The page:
|Page 3 of 3 <|
Scenes From A Divorce
Once he'd agreed on Daniels, Baumbach drove him one day to meet his father, and left Daniels and Baumbach senior alone for the better part of three hours.
"Noah went to get bagels and his father told him to go to this specific deli because there is lots of available parking around the place," he said. "I made a note of that."
At the outset of filming, Daniels was doing what he called an impersonation of Jonathan Baumbach. "That didn't work," he says. "You've got to make it true to you. You've got to find out how your character thinks, and the key thing about Bernard is that he considers himself a victim. If it were up to him, his marriage would still be going and it's not his fault, and as an actor you stick to that."
* * *
Odds are good you didn't catch any of Baumbach's first three movies, all of which disappeared soon after release. His debut, 1995's "Kicking and Screaming," is based on his experience as a Vassar graduate and follows a group of neurotic, rudderless ne'er-do-wells as they idle in the purgatory that is life after senior year. It's a talky and purposefully inert movie, and for stretches it seems unduly enamored of its repartee. When one of the leads drops off his date, she tells him, "Tomorrow is my birthday," which prompts this dialogue: "That's terrible. That is just the worst. Now I won't know what to get you. If I get you a big gift, it will seem like I'm overcompensating, coming on too strong. If I get you something small, I look cheap. I've inherited a tragedy."
"Kicking and Screaming" is more interesting now for the ways it prefigures "The Squid." Elliot Gould plays what looks like an early prototype of Bernard, a father who is too dense and narcissistic to know that he shouldn't share his travails as a newly single divorc with his son, and he certainly shouldn't mention his dislike of condoms.
How did Baumbach persuade anyone to give him money to direct his own script? He'd never been to film school and had never directed.
"I had a lot of weird meetings, some of them with kind of shady people. We finally convinced this company called Trimark, which makes most of its money from home videos. I think they were trying to become the next Miramax, which didn't really work out."
"Kicking" was followed by "Mr. Jealousy" and "Highball," which Baumbach shot in six days and which was released straight to home video.
Neither "Kicking" nor "Mr. Jealousy" launched Baumbach, though they attracted a hard core of cinephiles who fawned over the films.
One of those fans, it turned out, was Wes Anderson, whose debut film, "Bottle Rocket," was also an intimate comedy-drama that few people saw in theaters. For a few years, Baumbach had been hearing at meetings and from acquaintances, "You've got to meet Wes Anderson," and soon after the two finally shook hands, they were fast friends. During the lengthy campaign to make "The Squid," Baumbach kept busy by, among other things, co-writing, with Anderson, "The Life Aquatic with Steve Zissou," starring Bill Murray.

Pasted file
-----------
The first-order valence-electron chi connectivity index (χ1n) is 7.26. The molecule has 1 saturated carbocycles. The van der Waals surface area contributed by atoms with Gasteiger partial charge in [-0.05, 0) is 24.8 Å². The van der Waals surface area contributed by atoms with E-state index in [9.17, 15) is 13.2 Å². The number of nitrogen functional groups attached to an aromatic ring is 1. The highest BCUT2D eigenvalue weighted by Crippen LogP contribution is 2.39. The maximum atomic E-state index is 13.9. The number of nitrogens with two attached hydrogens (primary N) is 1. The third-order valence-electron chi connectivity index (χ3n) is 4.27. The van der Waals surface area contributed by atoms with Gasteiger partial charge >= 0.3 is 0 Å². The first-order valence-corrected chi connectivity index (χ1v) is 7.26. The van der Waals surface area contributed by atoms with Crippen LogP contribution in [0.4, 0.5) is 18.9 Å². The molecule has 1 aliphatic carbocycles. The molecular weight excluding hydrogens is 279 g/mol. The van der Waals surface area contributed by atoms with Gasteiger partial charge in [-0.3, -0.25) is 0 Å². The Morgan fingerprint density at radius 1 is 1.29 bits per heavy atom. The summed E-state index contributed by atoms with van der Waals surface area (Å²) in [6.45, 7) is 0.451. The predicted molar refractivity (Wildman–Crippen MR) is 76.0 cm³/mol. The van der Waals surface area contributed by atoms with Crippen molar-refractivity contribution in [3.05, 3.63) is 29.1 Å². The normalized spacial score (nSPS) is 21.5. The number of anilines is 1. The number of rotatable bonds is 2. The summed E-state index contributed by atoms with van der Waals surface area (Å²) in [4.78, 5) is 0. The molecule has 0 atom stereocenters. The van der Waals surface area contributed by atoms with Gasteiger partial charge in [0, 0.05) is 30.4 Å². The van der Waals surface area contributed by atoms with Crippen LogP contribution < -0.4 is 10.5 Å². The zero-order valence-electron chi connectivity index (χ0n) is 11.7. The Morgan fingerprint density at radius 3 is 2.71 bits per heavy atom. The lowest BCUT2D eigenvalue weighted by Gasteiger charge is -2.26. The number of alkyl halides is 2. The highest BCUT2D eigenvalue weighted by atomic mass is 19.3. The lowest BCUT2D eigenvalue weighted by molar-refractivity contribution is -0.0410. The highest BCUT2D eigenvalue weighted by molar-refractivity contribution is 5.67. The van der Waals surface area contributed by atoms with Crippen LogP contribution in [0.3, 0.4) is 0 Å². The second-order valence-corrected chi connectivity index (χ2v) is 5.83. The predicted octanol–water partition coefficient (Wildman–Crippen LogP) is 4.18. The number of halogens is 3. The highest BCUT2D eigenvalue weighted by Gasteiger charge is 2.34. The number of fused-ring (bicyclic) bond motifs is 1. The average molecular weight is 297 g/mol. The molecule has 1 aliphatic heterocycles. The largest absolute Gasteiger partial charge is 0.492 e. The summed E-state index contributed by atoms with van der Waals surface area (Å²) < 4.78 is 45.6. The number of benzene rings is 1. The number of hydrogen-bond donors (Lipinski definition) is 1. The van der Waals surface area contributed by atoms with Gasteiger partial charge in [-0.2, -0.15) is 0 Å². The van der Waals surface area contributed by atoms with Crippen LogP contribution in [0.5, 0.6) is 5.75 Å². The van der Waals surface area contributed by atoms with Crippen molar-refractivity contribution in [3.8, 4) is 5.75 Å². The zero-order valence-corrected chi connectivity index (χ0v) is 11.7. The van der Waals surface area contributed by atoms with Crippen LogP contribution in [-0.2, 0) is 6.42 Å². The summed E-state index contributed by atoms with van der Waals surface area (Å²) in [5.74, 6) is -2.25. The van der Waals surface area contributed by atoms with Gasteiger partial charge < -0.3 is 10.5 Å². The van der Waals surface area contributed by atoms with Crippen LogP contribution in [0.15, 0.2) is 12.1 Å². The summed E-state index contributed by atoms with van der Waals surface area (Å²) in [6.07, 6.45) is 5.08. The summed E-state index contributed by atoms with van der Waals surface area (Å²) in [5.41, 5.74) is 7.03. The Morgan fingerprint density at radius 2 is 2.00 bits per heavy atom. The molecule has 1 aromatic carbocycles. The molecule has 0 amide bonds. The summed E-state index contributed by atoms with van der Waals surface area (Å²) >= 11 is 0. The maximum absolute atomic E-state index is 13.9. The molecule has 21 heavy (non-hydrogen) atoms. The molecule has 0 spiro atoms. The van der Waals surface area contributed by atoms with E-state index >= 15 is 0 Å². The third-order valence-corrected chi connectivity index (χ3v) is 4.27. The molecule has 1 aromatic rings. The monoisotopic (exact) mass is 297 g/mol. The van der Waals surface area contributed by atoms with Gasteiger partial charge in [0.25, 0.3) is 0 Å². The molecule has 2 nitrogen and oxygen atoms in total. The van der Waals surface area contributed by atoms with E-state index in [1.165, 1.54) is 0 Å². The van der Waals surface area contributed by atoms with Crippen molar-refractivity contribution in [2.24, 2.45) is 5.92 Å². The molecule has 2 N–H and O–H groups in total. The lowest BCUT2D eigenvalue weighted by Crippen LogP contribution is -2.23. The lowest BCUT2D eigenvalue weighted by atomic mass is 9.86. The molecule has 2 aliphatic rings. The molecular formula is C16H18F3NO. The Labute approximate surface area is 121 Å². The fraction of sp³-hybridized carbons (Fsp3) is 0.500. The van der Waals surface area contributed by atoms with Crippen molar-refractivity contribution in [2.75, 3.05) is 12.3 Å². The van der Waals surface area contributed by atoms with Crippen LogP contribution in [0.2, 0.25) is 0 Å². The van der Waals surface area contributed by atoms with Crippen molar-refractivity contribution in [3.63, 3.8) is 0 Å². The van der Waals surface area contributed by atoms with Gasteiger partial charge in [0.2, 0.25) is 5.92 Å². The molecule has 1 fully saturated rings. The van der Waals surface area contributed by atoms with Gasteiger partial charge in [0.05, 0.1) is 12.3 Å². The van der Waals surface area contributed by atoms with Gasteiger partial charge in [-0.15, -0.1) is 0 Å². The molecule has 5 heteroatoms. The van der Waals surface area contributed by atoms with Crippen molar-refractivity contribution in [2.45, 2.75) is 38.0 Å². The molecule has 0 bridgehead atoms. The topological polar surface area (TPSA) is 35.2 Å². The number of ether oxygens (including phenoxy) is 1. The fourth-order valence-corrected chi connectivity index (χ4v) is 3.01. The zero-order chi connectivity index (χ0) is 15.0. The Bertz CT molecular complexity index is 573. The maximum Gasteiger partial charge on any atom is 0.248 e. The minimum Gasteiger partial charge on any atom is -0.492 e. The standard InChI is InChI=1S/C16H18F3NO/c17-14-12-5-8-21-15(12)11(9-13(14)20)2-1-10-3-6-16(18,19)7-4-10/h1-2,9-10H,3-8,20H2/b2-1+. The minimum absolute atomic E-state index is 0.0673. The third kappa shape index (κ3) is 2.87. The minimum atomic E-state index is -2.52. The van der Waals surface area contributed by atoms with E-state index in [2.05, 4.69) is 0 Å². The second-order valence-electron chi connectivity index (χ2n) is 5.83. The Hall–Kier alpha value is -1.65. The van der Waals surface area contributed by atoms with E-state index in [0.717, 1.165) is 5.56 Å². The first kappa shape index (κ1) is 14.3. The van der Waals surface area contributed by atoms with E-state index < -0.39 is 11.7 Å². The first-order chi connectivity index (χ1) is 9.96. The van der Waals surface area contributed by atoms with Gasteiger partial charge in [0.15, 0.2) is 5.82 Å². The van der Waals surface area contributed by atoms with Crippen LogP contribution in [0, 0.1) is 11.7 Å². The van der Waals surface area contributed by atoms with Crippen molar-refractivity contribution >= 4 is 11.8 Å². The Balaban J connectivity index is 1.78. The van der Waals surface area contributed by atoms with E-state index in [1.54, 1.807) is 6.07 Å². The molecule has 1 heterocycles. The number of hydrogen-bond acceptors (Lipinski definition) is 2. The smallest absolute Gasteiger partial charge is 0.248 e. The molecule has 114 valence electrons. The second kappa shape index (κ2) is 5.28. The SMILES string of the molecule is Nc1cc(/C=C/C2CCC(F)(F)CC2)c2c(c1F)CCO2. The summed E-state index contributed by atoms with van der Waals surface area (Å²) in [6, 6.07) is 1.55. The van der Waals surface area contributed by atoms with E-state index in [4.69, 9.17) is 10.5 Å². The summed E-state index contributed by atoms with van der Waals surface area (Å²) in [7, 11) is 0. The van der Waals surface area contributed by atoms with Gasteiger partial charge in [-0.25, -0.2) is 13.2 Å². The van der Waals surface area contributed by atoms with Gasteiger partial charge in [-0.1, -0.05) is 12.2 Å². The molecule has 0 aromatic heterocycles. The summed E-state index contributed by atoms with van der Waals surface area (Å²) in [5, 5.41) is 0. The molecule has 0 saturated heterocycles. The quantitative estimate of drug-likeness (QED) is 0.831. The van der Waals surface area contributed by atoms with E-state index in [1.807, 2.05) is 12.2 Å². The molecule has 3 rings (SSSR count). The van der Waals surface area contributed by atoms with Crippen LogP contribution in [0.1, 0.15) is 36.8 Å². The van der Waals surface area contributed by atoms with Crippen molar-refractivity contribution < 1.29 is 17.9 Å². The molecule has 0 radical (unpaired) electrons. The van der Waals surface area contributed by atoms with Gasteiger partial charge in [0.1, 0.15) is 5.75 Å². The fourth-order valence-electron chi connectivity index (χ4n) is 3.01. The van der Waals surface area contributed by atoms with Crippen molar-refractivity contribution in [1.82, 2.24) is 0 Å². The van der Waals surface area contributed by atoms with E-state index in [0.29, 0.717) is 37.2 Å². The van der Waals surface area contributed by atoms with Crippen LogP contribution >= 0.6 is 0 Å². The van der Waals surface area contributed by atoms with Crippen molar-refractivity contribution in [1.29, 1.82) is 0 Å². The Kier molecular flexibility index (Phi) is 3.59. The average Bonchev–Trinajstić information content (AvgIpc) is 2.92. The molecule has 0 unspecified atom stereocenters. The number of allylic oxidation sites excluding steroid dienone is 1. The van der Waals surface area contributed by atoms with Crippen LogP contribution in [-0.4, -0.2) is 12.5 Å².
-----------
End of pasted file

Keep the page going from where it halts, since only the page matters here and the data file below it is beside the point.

"We wrote most of it right here," says Baumbach, gesturing around Bar Pitti. The place, he said, was so accommodating as he and Anderson scribbled for the better part of a year that the restaurant is saluted in the movie's closing credits.
Anderson would become a producer on "The Squid." His contributions, according to his co-producer, Newman, included working on the script, the casting and the editing. All of it unfolded, though, in slow motion, giving Baumbach a long time to determine precisely the way he wanted the film to look.
"By the time we started shooting, there was nothing he hadn't considered," says Newman. The limited budget, though, meant they couldn't be sticklers about period details. Look close enough and you'll see some post-'86 cars in some street shots.
Look closer and you'll see Jonathan Baumbach, who has a non-speaking cameo, in a scene where the mom and dad visit Frank's school to confer with the principal, worried about Frank's strange behavior. Baumbach the elder can be seen over the shoulders of the characters played by Linney and Daniels, sitting in another room, writing something.
He was around the set for six days, recalls Daniels. "I think he liked that someone was making a movie about him," the actor says. But could he possibly like the way he's portrayed?
"He told Noah, 'I come off really unsympathetically.' And Noah said, 'A lot of people think you're a really sympathetic character.' And Jonathan said, 'I don't think so.' "